APPEAL from the Circuit Court of Woodford County; the Hon. SAM
HARROD, III, Judge, presiding.
MR. JUSTICE WEBBER DELIVERED THE OPINION OF THE COURT:
Following a bench trial in the circuit court of Woodford County, the defendant, Thomas Mitchell, was found guilty of the offense of reckless driving in violation of section 11-503 of the Illinois Vehicle Code (Ill. Rev. Stat. 1975, ch. 95 1/2, par. 11-503). A motion in arrest of judgment was filed, heard by the court and denied. The court then imposed a fine of $250, and this appeal ensued.
Defendant's only contention on appeal is that the trial judge abused his discretion in imposing the fine without first considering his financial resources and ability to pay in accordance with section 5-9-1(c) of the Unified Code of Corrections (Ill. Rev. Stat. 1975, ch. 38, par. 1005-9-1(c)).
As authority for his position, defendant cites only section 2.7 of the ABA Standards regarding sentencing alternatives and procedures (1968), and the Council Commentary following section 5-9-1 (Ill. Ann. Stat., ch. 38, par. 1005-9-1, Council Commentary, at 520 (Smith-Hurd 1976)). The latter says, in part, that "fines are purposely discouraged by the Code." While giving due deference to the learning and expertise of the council, we fail to find any such statement of policy in the Code. Contrariwise, unless lesser offenses, especially traffic offenses, are disposed of by fine only in substantial numbers, county jails would be overwhelmed and probation departments inundated with those committed to imprisonment, probation or conditional release, which are the only other sensible alternatives.
Section 5-9-1(c) is stronger than ABA Standard 2.7, in that the standard indicates a court "should consider" financial resources, while the Unified Code of Corrections says the court "shall consider" the same. There is a meaningful comment on the matter in S.A. Schiller, The American Bar Association Standards for the Administration of Criminal Justice: Illinois' Compliance (Chi. Bar. Assoc. 1974). In his commentary on the matter of inquiry by a court into financial ability to pay a fine, the author says in part: "Interviews with judicial personnel indicate that there are no standard operating procedures which have been developed to deal with these criteria in relation to sentencing." Schiller, at 190.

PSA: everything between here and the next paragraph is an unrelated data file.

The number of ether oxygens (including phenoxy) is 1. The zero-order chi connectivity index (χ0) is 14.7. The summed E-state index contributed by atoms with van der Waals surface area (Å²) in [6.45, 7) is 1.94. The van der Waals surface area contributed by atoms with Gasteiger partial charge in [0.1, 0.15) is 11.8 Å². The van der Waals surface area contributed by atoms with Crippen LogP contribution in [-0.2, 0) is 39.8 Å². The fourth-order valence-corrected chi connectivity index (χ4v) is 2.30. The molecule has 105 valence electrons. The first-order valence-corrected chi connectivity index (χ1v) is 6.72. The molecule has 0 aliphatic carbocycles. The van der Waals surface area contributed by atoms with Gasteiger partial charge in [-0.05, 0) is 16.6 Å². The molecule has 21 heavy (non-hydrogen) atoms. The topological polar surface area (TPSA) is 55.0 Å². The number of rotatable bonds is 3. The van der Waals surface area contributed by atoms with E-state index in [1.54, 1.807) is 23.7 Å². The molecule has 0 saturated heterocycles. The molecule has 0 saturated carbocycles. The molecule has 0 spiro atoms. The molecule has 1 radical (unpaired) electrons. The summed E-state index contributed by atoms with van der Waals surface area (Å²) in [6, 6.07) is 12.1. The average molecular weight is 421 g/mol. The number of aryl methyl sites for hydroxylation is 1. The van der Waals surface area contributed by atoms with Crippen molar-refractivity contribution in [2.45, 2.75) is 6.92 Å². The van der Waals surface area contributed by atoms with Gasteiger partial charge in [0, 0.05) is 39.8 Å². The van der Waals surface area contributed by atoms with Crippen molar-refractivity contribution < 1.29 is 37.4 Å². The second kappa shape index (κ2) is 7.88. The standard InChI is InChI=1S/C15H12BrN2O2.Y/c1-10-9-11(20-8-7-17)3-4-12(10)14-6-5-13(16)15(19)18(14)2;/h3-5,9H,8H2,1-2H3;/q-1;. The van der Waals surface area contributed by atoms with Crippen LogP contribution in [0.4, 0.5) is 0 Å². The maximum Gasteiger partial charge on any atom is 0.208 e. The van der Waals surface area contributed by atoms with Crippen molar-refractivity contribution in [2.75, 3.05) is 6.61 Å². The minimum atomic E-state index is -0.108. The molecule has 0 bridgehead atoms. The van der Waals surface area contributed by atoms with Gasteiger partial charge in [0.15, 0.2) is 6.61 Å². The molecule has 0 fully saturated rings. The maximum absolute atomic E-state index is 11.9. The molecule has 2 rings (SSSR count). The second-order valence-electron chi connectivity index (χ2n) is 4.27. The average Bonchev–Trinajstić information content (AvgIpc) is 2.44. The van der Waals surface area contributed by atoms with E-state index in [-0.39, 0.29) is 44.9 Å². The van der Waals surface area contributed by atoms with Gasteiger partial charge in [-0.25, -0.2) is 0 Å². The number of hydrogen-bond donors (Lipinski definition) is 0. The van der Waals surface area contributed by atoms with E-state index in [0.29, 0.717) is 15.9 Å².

It is thus apparent that neither the Council Commentary nor the ABA Standard is of great assistance in solving the problem presented here.
• 1, 2 The question of financial inquiry cannot be wrenched out of the entire sentencing process. The Unified Code of Corrections makes extensive provision for the sentencing hearing. (Ill. Rev. Stat. 1975, ch. 38, par. 1005-4-1.) As a part of the procedure the court is required to "hear arguments as to sentencing alternatives." As a matter of logic, no question of financial ability could arise until this time. If the State recommends a fine only, as was done in this case, then and at the time when the defendant gets to speak, he may protest by reason of inability to pay or ask for time in which to pay on an installment plan. A burden rests on the defendant at this point to alert the court as to his situation; he may not stand idly by, accept the benefits of a fine-only sentence, and then complain that proper procedures were not followed.
This is not placing on the defendant the burden of proving his innocence; that matter has already been disposed of before the sentencing hearing is reached. It is only a burden of bringing to the court's attention matters which may influence the court's sentencing power.
Such a burden is recognized by the Unified Code of Corrections itself and by prior decisions of this court. Section 5-9-3(b) of the Unified Code of Corrections (Ill. Rev. Stat. 1975, ch. 38, par. 1005-9-3(b)), having to do with default in payment, provides in part: "Unless the offender shows that his default was not due to his intentional refusal to pay, or not due to a failure on his part to make a good faith effort to pay, the court may order the offender imprisoned * * *." In People v. Harris (1976), 41 Ill. App.3d 690, 693, 354 N.E.2d 648, 650, this court said in construing section 5-9-3, "The burden is on defendant to exculpate his default. [Citation.]"
In the recent case of People v. Hanna (1977), 48 Ill. App.3d 6, 10, 362 N.E.2d 424, 428, this court reversed the trial court for failure to observe the three-day waiting period required by section 5-3-4 of the Unified Code of Corrections (Ill. Rev. Stat. 1975, ch. 38, par. 1005-3-4), but this court pointed out: "Defendant objected to the early setting, complaining that he needed more time to prepare for the hearing and to secure witnesses * * *. Defendant again complained of the timing of the hearing and the presentation of the presentence report." Had the defendant not objected, presumably the point would have been deemed waived.
• 3 Turning to the case at bar, the record shows an extensive argument on a motion in arrest of judgment. This motion was denied and the court then inquired:
"Would you like to proceed with anything else at this time?
Mr. Leiken [State's Attorney]: Yes sir, like to proceed with the ...